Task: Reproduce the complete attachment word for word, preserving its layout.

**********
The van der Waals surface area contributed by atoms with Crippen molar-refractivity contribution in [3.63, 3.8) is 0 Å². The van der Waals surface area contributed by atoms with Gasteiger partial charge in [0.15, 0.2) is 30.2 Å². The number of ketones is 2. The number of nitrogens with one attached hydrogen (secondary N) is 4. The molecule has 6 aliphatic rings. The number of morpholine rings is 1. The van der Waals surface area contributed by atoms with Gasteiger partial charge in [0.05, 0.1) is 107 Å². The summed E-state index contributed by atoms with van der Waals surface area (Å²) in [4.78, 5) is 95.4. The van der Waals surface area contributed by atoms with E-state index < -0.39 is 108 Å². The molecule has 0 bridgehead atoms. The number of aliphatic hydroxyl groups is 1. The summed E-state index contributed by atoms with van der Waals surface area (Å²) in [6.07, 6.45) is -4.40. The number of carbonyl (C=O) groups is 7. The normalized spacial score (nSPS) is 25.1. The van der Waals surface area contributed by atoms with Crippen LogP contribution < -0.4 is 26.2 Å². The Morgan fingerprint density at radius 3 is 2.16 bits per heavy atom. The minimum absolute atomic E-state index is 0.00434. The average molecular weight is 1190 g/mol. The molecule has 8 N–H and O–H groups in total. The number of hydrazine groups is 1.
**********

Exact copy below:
The van der Waals surface area contributed by atoms with Crippen molar-refractivity contribution in [3.63, 3.8) is 0 Å². The van der Waals surface area contributed by atoms with Gasteiger partial charge in [0.15, 0.2) is 30.2 Å². The number of ketones is 2. The number of nitrogens with one attached hydrogen (secondary N) is 4. The molecule has 6 aliphatic rings. The number of morpholine rings is 1. The van der Waals surface area contributed by atoms with Gasteiger partial charge in [0.05, 0.1) is 107 Å². The summed E-state index contributed by atoms with van der Waals surface area (Å²) in [4.78, 5) is 95.4. The van der Waals surface area contributed by atoms with E-state index < -0.39 is 108 Å². The molecule has 0 bridgehead atoms. The number of aliphatic hydroxyl groups is 1. The summed E-state index contributed by atoms with van der Waals surface area (Å²) in [6.07, 6.45) is -4.40. The number of carbonyl (C=O) groups is 7. The normalized spacial score (nSPS) is 25.1. The van der Waals surface area contributed by atoms with Crippen LogP contribution < -0.4 is 26.2 Å². The Morgan fingerprint density at radius 3 is 2.16 bits per heavy atom. The minimum absolute atomic E-state index is 0.00434. The average molecular weight is 1190 g/mol. The molecule has 8 N–H and O–H groups in total. The number of hydrazine groups is 1.